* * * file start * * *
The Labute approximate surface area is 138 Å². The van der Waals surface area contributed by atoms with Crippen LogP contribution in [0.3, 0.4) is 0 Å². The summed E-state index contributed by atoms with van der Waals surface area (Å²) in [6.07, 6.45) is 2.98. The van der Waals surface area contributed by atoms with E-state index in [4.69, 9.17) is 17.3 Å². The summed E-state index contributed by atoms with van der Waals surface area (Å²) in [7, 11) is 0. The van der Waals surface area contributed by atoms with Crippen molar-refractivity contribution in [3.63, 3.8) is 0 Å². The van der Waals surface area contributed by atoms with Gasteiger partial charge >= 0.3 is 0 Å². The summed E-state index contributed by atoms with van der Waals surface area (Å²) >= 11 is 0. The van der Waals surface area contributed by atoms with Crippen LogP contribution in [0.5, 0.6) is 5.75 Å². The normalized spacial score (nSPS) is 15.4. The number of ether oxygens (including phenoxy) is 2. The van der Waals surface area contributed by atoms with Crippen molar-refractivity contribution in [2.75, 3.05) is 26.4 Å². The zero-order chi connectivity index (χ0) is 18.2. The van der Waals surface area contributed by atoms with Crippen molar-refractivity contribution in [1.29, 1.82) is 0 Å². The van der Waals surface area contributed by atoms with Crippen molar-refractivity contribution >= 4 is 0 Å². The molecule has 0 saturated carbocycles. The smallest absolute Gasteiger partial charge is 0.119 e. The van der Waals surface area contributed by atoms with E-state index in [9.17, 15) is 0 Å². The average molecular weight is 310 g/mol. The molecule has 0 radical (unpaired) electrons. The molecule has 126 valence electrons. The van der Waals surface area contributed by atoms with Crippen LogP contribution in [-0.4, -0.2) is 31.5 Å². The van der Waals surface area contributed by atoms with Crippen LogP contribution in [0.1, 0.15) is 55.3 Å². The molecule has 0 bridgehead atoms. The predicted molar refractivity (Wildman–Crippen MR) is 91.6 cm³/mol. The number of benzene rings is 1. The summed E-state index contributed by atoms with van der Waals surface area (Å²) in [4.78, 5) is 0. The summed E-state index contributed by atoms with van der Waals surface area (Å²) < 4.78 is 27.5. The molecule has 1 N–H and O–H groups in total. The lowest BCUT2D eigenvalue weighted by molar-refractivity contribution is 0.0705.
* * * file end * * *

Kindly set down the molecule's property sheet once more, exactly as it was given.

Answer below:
The Labute approximate surface area is 138 Å². The van der Waals surface area contributed by atoms with Crippen LogP contribution in [0.3, 0.4) is 0 Å². The summed E-state index contributed by atoms with van der Waals surface area (Å²) in [6.07, 6.45) is 2.98. The van der Waals surface area contributed by atoms with E-state index in [4.69, 9.17) is 17.3 Å². The summed E-state index contributed by atoms with van der Waals surface area (Å²) in [7, 11) is 0. The van der Waals surface area contributed by atoms with Crippen molar-refractivity contribution in [3.63, 3.8) is 0 Å². The van der Waals surface area contributed by atoms with Gasteiger partial charge >= 0.3 is 0 Å². The summed E-state index contributed by atoms with van der Waals surface area (Å²) >= 11 is 0. The van der Waals surface area contributed by atoms with Crippen LogP contribution in [0.5, 0.6) is 5.75 Å². The normalized spacial score (nSPS) is 15.4. The number of ether oxygens (including phenoxy) is 2. The van der Waals surface area contributed by atoms with Crippen molar-refractivity contribution in [2.75, 3.05) is 26.4 Å². The zero-order chi connectivity index (χ0) is 18.2. The van der Waals surface area contributed by atoms with Crippen molar-refractivity contribution in [1.29, 1.82) is 0 Å². The van der Waals surface area contributed by atoms with Crippen molar-refractivity contribution >= 4 is 0 Å². The molecule has 0 saturated carbocycles. The smallest absolute Gasteiger partial charge is 0.119 e. The van der Waals surface area contributed by atoms with E-state index in [9.17, 15) is 0 Å². The average molecular weight is 310 g/mol. The molecule has 0 radical (unpaired) electrons. The molecule has 126 valence electrons. The van der Waals surface area contributed by atoms with Crippen LogP contribution in [-0.4, -0.2) is 31.5 Å². The van der Waals surface area contributed by atoms with Crippen LogP contribution in [0.1, 0.15) is 55.3 Å². The molecule has 0 bridgehead atoms. The predicted molar refractivity (Wildman–Crippen MR) is 91.6 cm³/mol. The number of benzene rings is 1. The summed E-state index contributed by atoms with van der Waals surface area (Å²) in [4.78, 5) is 0. The summed E-state index contributed by atoms with van der Waals surface area (Å²) < 4.78 is 27.5. The molecule has 1 N–H and O–H groups in total. The lowest BCUT2D eigenvalue weighted by molar-refractivity contribution is 0.0705.